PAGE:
The most prominent citizens of a small Russian town mistake a wandering stranger for the much-feared "government inspector" whose visit they are fearfully awaiting. The stranger takes full advantage of their error.

Director:

(uncredited)

Writers:

(novel), (author) | 1 more credit »
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Cast

Episode cast overview, first billed only:
...
Hlestakov
John Phillips ...
The Mayor
Michael Segal ...
Bobchinsky
John Gill ...
Dobchinsky
...
School Superintendent
Philip Leaver ...
Health Commissioner
Noel Howlett ...
The Judge
...
Anna
Susan Maryott ...
Marya
Wilfrid Brambell ...
The Postmaster
Reginald Hearne ...
Police Superintendent
Reginald Barratt ...
Yosif
Frank Sieman ...
Innkeeper
Douglas Blackwell ...
1st Constable
Dervis Ward ...
2nd Constable
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Storyline

The most prominent citizens of a small Russian town mistake a wandering stranger for the much-feared "government inspector" whose visit they are fearfully awaiting. The stranger takes full advantage of their error.

Plot Summary | Add Synopsis

Genres:

Drama

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Details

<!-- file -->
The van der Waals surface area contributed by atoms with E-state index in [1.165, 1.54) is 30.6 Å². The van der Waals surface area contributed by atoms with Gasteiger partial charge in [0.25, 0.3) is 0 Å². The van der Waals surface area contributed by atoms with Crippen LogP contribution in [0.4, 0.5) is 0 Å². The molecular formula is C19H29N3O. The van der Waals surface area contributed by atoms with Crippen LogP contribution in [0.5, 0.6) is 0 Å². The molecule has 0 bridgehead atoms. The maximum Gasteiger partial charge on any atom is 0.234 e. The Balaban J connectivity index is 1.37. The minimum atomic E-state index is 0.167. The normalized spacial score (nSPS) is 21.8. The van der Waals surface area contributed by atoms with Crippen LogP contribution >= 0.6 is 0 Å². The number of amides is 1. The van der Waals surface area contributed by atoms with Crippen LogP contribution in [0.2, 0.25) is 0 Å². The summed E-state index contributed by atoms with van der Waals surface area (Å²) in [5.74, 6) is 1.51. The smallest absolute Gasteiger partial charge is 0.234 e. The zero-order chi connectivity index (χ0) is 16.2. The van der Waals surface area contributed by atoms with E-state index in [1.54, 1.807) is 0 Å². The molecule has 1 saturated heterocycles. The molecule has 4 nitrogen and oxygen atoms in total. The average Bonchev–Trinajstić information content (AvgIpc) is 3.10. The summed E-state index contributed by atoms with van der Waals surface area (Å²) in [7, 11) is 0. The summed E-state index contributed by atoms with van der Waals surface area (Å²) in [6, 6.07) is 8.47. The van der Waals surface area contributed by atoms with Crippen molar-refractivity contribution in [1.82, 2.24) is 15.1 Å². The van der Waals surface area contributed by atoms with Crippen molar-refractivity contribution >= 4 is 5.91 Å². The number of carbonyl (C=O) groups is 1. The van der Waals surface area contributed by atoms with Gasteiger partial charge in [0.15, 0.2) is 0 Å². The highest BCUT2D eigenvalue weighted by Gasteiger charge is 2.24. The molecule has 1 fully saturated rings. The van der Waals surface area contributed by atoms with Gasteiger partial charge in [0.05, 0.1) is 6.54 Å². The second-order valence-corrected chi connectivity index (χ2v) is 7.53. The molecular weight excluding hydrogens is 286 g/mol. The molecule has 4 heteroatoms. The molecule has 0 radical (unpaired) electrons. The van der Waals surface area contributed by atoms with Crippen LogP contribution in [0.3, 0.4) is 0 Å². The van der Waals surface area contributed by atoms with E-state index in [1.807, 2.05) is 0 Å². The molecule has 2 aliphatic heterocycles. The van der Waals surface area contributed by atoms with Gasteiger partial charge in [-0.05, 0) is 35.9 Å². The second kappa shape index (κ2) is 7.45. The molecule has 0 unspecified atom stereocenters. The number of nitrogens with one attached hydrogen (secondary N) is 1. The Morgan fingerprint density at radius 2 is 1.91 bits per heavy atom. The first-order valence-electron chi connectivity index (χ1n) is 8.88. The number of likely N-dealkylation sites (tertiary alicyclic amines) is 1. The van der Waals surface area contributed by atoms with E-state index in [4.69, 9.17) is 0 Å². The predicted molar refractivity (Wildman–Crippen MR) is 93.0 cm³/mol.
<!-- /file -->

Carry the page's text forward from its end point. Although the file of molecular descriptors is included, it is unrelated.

Country:

Language:

Release Date:

9 February 1958 (UK)  »

Company Credits

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Technical Specs

Runtime:

Sound Mix:

Aspect Ratio:

1.33 : 1
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User Reviews

 
much better than expected, this is a gem
28 June 2008 | by (United Kingdom) – See all my reviews

A very enjoyable BBC play, recorded live in 1958 and including such familiar faces as Wilfred Brambell as the twitchy postmaster who opens all the letters, Peter Copley as the nervous schoolmaster, and Tony Hancock in a rare 'straight' role as the inspector - but is he really what he seems?

The Russian classic by Gogol might have lost a little of its bite in this version but the calibre of the cast leave it eminently watchable, and the quality of the translation is excellent, with several amusing lines amongst what is really a parable against greed, corruption, and false pride.

A word also on the picture quality and sound quality which are both excellent, given the age of this TV play. It is sad that so few of these recordings now make it onto the small screen, but it was lovely to get the opportunity to see this in the cinema at the BFI and I will look out for future showings of classic but forgotten drama.


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